Council member Earl Cobb voiced concern that the Chamber could sell portions of the nine-lot parcel, or lease them to tenants. He asked if the Chamber was intending to do so.

Initial plans indicate that the Board of Realtors may lease space at the facility, City Attorney Oast replied. If someone else bought the land, or if the Chamber sold off portions, Oast emphasized, they’d also have to honor the requirements of the overlay.

And that’s all Council had to say on the matter.

Put your butts here

Here’s the scoop on butts: If your business entrance fronts a public street or sidewalk, it looks as though you’ll have to install some sort of cigarette-butt receptacle — or face a $10 fine.

While that’s not much of a slap on the hand, Asheville City Council members say their goal is to encourage proper disposal of butts, not throw people in jail. Said Mayor Leni Sitnick, who instituted the rule, “I’d rather look at any [type of] butt receptacle than butts all over the ground.” She called the receptacle ordinance “a matter of health … civic pride [and] economic development.”

But before Council arrived at these tentative conclusions, they heard from City Attorney Bob Oast, who drafted the new ordinance. Oast first explained that the law aims to provide smokers with a better place to put their butts than tossing them on streets and sidewalks. The ordinance doesn’t specify what type of receptacle must be used, he noted, adding that many businesses already set some kind of cigarette-butt receptacle at their entrance ways. “Although we’d prefer they do something different, [complying with the ordinance] could be as simple as a Coke can with sand in it,” Oast observed.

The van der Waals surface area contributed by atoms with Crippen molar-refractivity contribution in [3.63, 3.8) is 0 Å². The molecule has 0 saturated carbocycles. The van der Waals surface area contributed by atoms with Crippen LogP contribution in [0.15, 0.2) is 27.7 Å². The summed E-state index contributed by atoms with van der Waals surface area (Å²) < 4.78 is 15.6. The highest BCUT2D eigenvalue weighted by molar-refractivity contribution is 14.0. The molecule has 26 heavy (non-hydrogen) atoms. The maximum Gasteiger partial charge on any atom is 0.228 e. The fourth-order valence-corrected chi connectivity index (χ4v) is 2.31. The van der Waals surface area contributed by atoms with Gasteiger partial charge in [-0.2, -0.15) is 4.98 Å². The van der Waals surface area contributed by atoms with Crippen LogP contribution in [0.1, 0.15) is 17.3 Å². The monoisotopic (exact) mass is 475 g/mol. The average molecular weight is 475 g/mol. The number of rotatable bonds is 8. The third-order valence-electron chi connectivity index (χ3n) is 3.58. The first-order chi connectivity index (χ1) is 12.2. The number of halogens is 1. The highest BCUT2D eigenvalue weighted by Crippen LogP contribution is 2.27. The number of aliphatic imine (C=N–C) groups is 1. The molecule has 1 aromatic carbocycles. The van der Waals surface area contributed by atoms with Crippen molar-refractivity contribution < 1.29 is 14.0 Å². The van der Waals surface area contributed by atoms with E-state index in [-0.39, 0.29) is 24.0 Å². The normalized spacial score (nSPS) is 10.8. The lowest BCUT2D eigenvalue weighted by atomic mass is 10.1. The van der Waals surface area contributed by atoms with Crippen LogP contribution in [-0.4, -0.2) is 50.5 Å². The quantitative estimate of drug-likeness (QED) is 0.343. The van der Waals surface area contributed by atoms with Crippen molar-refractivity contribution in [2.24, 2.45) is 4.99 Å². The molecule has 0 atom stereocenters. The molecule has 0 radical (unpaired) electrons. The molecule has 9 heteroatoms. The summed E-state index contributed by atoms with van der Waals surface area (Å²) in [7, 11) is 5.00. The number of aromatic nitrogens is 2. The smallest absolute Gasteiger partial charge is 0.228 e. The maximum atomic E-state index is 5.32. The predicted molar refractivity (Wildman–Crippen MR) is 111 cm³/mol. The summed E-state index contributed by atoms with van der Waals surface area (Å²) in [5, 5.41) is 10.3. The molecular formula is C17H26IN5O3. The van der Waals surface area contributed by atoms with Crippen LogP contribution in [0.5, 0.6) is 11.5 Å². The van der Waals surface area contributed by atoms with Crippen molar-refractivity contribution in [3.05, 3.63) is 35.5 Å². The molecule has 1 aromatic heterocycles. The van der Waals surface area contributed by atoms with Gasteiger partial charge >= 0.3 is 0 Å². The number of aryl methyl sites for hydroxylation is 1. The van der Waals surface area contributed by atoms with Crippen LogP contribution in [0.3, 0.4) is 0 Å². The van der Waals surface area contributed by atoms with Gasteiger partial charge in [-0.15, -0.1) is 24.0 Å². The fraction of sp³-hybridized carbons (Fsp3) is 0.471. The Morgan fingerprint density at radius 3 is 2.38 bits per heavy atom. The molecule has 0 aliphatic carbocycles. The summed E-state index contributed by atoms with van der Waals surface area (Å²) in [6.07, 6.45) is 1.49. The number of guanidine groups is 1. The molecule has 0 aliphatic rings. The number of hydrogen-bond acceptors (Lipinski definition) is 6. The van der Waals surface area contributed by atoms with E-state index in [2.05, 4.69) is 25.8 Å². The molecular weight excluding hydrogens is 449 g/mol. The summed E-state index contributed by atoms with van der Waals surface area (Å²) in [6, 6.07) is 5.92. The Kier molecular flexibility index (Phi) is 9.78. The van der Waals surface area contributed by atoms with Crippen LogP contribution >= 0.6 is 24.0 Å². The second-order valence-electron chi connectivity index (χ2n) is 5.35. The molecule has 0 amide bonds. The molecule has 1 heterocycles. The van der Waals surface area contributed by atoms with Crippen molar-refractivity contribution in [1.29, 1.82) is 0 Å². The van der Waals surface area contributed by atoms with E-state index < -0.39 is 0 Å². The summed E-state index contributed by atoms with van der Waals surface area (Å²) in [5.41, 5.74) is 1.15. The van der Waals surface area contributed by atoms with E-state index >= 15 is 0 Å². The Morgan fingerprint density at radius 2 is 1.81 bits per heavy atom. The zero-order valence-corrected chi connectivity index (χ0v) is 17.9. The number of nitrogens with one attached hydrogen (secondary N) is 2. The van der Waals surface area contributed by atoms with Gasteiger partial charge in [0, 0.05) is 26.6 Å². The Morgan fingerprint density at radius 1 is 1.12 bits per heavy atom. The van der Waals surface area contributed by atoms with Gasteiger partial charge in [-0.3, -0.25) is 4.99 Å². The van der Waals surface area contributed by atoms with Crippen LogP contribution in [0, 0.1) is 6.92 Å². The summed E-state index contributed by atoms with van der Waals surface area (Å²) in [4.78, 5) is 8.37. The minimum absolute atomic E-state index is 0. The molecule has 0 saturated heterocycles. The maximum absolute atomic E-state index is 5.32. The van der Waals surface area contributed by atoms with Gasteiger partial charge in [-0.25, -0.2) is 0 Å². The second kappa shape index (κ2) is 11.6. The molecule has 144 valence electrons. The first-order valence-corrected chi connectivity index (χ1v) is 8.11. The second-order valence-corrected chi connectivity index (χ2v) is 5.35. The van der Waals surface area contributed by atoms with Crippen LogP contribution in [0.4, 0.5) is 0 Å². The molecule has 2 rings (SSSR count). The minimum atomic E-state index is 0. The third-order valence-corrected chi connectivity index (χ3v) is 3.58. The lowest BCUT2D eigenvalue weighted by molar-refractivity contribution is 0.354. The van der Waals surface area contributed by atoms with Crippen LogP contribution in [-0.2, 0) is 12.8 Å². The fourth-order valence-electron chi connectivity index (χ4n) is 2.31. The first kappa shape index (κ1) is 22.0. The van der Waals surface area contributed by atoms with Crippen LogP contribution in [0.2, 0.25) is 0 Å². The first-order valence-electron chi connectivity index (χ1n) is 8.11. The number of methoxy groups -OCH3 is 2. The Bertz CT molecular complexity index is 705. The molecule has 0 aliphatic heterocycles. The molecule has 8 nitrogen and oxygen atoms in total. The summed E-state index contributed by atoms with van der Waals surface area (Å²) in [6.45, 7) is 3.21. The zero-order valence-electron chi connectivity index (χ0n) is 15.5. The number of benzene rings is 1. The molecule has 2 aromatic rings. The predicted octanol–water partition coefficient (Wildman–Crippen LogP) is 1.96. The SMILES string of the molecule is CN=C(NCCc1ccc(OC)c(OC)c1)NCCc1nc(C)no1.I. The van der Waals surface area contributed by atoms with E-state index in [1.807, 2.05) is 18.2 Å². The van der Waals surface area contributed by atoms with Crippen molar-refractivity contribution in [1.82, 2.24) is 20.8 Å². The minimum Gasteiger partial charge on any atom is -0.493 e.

But not so quick with the butts: Council member Barbara Field said she had “no trouble with the concept, but [I’m worried] we’re creating another boondoggle.” Some entranceways have no room for a receptacle, since businesses must already provide enough space for handicapped access, under federal law, she noted.

Council member O.T. Tomes remarked that the ordinance “comes across as another layer of bureaucracy.”

But Oast interjected, “It is illegal to litter, and that does include [cigarette] butts.”

Vice Mayor Ed Hay questioned Oast’s initial recommendation that the ordinance should also apply to businesses — such as the Asheville Mall — whose entrances front private streets. Concerned about government overstepping its boundaries in a private-property issue, Hay remarked, “The notion’s great, but it’s a question of where we draw the line.” He suggested Oast rewrite his draft, excluding the reference to private property.

And when Council member Earl Cobb suggested some sort of standardized butt-and-trash receptacle, Field retorted, “I don’t think I would like the city to tell me what the receptacle should look like.” She also asked Oast what the penalty would be for violators.

$50 or 30 days in jail, Oast replied.

Council members called for a smaller penalty, Field remarking, “I don’t want to throw my brother-in-law in jail.”

At that, Oast suggested a lesser, noncriminal penalty of $10. And he said allowances could be made for business owners with space limitations as a result of meeting federal requirements for handicapped access. To address Hay’s concern, Oast said he’d change the wording so it applies only to businesses with entrances fronting on public property.

Council will vote on the proposed ordinance at an upcoming formal session.

About Margaret Williams
Editor Margaret Williams first wrote for Xpress in 1994. An Alabama native, she has lived in Western North Carolina since 1987 and completed her Masters of Liberal Arts & Sciences from UNC-Asheville in 2016. Follow me @mvwilliams